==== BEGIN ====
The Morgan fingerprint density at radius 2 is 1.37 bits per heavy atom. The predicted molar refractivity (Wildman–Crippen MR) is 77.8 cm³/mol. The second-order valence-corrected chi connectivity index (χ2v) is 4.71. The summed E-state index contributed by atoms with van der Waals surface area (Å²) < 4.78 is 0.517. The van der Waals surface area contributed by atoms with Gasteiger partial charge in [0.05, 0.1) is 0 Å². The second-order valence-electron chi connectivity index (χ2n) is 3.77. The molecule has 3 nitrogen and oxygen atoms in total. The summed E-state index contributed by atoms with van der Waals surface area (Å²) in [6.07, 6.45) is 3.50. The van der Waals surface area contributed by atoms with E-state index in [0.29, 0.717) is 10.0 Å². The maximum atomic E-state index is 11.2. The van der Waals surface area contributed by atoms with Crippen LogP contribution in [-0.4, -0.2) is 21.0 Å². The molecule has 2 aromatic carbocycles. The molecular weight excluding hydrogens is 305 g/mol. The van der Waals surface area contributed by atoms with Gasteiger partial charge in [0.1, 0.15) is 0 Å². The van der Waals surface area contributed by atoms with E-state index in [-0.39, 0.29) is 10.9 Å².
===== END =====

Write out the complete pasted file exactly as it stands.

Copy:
The Morgan fingerprint density at radius 2 is 1.37 bits per heavy atom. The predicted molar refractivity (Wildman–Crippen MR) is 77.8 cm³/mol. The second-order valence-corrected chi connectivity index (χ2v) is 4.71. The summed E-state index contributed by atoms with van der Waals surface area (Å²) < 4.78 is 0.517. The van der Waals surface area contributed by atoms with Gasteiger partial charge in [0.05, 0.1) is 0 Å². The second-order valence-electron chi connectivity index (χ2n) is 3.77. The molecule has 3 nitrogen and oxygen atoms in total. The summed E-state index contributed by atoms with van der Waals surface area (Å²) in [6.07, 6.45) is 3.50. The van der Waals surface area contributed by atoms with E-state index in [0.29, 0.717) is 10.0 Å². The maximum atomic E-state index is 11.2. The van der Waals surface area contributed by atoms with Crippen LogP contribution in [-0.4, -0.2) is 21.0 Å². The molecule has 2 aromatic carbocycles. The molecular weight excluding hydrogens is 305 g/mol. The van der Waals surface area contributed by atoms with Gasteiger partial charge in [0.1, 0.15) is 0 Å². The van der Waals surface area contributed by atoms with E-state index in [-0.39, 0.29) is 10.9 Å².